itself through us to the Everything Else that is
in which nothing is out of place, not even our judgment of it.

The whole mystery left to us is learning how to live
truth to the perishable Only Once we are, adding the best
that we can be, that Never Again, to the whole of the All

before the end comes our way. Desiring the goal
is what truly matters. Kindness is such an easy lesson
to be learned, because it is so easy to return.



It took one word and she knew
exactly what I meant. Old friends in love
are a culture of two, a tribe on a lonely veld

where new languages spring up like shadows
that define, unique codes of inside jokes, taboos,
“you had to be there” ways of being true.

We are a form our freedom takes. We know
what to say and what not to say,
and when and where to say it and to not.

It takes a look, one shift of a shoulder, one
glancing off at the tree tops to say
a sonnet worth of sympathy

in an exhalation of relief – like loyalty
through the slippery wobblings of accident
and history’s trap teaches us to understand

the echoes of our inner lives that sound
between us, as real as when we have befriended
who we are, ourselves, without constraint.

Banish accusation and unrequited gloom.
Kindness is such an easy lesson to be learned,
because it is so easy to return.


    We chart our lives disaster by disaster, through cycles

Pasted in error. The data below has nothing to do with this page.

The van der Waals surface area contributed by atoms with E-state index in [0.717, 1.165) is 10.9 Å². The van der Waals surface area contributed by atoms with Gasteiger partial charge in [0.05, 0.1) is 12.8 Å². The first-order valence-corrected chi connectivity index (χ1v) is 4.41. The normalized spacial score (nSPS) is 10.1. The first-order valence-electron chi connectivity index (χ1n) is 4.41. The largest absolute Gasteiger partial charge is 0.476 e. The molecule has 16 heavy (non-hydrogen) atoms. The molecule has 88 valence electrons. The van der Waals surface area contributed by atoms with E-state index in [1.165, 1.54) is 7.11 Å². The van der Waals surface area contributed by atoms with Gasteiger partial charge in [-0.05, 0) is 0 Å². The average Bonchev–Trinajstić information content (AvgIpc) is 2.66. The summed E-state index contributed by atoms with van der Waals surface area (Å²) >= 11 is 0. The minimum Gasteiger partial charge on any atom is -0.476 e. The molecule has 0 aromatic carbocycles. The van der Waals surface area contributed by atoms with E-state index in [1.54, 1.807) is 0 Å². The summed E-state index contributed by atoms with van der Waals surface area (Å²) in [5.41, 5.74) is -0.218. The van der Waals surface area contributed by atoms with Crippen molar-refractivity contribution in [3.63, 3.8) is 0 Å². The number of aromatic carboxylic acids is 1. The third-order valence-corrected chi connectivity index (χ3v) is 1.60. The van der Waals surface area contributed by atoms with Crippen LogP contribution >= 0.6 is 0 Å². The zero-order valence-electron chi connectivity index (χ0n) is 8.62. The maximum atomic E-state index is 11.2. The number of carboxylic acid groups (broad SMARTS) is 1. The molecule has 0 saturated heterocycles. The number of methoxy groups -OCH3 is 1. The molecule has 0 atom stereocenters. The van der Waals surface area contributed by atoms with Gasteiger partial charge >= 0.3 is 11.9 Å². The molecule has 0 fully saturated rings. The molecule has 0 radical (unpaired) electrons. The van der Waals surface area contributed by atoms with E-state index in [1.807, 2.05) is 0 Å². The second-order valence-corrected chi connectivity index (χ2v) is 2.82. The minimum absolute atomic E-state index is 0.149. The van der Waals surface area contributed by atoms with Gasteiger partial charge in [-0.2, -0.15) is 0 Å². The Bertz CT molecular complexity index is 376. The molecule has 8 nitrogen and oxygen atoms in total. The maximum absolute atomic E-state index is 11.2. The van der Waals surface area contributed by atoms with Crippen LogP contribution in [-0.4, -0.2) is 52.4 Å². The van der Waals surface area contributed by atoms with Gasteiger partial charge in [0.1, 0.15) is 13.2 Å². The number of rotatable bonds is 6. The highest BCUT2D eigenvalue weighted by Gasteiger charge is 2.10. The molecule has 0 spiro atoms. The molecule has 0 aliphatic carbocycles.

of declining ages, the evidence of death and war.
We hardly ever build a map of joy with trails of ecstasy
    elation, moments filled to the brim with satisfaction,
admiration, boundless happiness in knowing, now at last,
the compassion of joy is nothing less
     than a cosmic truth for all – like the day
when you felt in your cells the universe was simply just
the way it was, and nothing could go wrong with anything,
    like the day your mother plucked you out from school,
sipped sodas with you by the sea, and you felt fully
and completely loved by the goddess,
    the moment when the secret life of the world
was shown to  you in a paper bag with a geode
opened up inside, or the first time you fell madly in love
    with the scent of hot sunshine on bare
pine needles one afternoon when you were four.
Our joys define us more than our calamities,
    the hells of the world that we let in,
but our wiring treats happiness as a cheap thrill
and grief as a catechism of life and death.
    The body just plays the deep strings of sorrow
to prepare us for letting go. And when we chart
the course of our lives by the constellations of our joys, we see
    the true message of the mystery that the Books
have missed so badly in translation, that kindness is
an easy lesson to be learned, because it is so easy to return.


(Photo derived from image scan by Cori Kindred / CC)

This piece was written by:

V.B. Price's photo

V.B. Price

V.B. Price is editor and co-founder of New Mexico Mercury. He is the former editor of Century Magazine and New Mexico Magazine, former city editor of the New Mexico Independent, and long-time columnist for the late Albuquerque Tribune. His latest book is The Orphaned Land: New Mexico’s Environment Since the Manhattan Project. He retired as the editor of the Mary Burritt Christiansen Poetry Series at UNM Press in 2010. He has taught in the UNM Honors Program since l986.

Contact V.B. Price